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West Oxfordshire District Council

6. Employment



This Chapter is about the use of land and buildings for employment. Employment uses in this chapter do not include retail. Policies to deal with retail uses can be found in the Town Centres and Shopping Chapter. 


West Oxfordshire enters the 21st Century with a strong and healthy local economy. The District contains a wide and diverse range of flourishing businesses, many of them in expanding sectors of the economy. In particular, Oxfordshire, including West Oxfordshire benefits from growing clusters of businesses in the bio-technical, medical and high-performance motor engineering sectors. 


A farming study of the County published in 1999 indicated, however, that agriculture in Oxfordshire is in some state of crisis due to the strength of the pound, low world commodity prices and the impact of BSE. Employment in this sector continues its long-term decline and agriculture now employs less than 4% of the district’s workforce. This compares with around 11% employed directly or indirectly in tourism, a major and growing area of economic activity within the district. 


Overall, with an unemployment rate (claimant count) of less than 1% (April 2005), West Oxfordshire enjoys one of the lowest rates of unemployment in the UK. Previous Local Plans have contributed to this healthy economy by ensuring that a wide range of land, sites and premises, together with supporting infrastructure, is available to meet the needs of businesses. Farm diversification has also been encouraged to support the local agricultural community.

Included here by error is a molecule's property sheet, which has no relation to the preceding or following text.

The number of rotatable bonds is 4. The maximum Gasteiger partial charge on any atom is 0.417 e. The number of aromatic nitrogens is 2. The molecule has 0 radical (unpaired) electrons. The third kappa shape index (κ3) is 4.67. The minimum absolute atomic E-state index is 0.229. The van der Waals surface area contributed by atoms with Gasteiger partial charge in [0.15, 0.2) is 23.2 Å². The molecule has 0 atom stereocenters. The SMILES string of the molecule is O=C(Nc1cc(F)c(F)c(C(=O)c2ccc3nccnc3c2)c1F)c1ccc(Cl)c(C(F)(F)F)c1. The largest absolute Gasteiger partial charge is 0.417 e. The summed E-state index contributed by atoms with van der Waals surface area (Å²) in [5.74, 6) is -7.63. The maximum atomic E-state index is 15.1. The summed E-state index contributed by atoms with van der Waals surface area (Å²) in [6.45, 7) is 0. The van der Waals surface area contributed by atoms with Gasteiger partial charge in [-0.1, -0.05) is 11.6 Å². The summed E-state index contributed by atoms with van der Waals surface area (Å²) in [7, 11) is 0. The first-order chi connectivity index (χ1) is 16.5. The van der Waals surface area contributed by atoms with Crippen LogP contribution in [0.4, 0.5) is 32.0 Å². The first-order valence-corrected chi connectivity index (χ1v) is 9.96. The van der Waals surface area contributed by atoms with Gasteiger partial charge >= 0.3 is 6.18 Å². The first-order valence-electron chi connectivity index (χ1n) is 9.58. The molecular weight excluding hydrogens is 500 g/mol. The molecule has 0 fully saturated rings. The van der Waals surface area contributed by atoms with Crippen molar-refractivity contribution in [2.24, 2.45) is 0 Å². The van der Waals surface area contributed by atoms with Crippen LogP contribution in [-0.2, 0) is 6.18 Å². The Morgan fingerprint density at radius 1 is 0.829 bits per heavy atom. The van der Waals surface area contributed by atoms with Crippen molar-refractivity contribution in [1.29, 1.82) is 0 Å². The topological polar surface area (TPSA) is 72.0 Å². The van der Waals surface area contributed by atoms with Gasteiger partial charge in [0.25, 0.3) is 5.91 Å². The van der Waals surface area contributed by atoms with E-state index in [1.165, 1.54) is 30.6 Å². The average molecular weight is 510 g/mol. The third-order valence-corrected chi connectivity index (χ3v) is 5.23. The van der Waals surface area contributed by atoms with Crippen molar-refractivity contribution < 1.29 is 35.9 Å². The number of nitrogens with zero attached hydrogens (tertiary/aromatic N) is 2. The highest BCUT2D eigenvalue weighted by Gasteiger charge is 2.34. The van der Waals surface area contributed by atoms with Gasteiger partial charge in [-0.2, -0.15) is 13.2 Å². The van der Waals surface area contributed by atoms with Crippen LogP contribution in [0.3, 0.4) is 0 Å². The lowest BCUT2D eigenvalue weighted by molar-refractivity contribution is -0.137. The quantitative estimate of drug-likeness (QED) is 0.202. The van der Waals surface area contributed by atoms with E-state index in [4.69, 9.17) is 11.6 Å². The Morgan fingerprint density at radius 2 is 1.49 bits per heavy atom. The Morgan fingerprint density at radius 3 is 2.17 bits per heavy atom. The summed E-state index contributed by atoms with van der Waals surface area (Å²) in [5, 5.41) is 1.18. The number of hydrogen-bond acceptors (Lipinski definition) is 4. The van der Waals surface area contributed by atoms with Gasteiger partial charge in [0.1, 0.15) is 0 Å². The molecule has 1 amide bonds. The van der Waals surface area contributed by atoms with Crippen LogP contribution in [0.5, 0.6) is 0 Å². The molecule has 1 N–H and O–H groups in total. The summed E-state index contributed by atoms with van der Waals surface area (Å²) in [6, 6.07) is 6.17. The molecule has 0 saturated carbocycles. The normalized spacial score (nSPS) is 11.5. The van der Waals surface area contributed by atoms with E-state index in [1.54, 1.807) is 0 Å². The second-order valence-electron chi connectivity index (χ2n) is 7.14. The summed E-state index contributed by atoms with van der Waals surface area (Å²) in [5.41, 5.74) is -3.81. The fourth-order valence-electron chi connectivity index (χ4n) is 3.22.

The aim has been to distribute additional employment in both rural and urban areas

  • to reflect the growth of the working population within these areas;
  • to ensure that both the urban and rural economies remain healthy;
  • to combat employment decline in some traditional industries, e.g. Blanket making in Witney, textiles in Chipping Norton and agriculture throughout the rural areas.

This approach has been successful in that job growth in both urban and rural areas has been sufficient both to replace lost jobs and increase the overall level of jobs broadly in line with the growth in the working population. 


But, it has not been practical, or indeed desirable, to exactly match numerically jobs and resident workforce within the District. An increasing number of people work from home. Oxford has approximately 30,000 more jobs than working residents. This means that West Oxfordshire, together with other neighbouring districts provide the homes for many Oxford workers.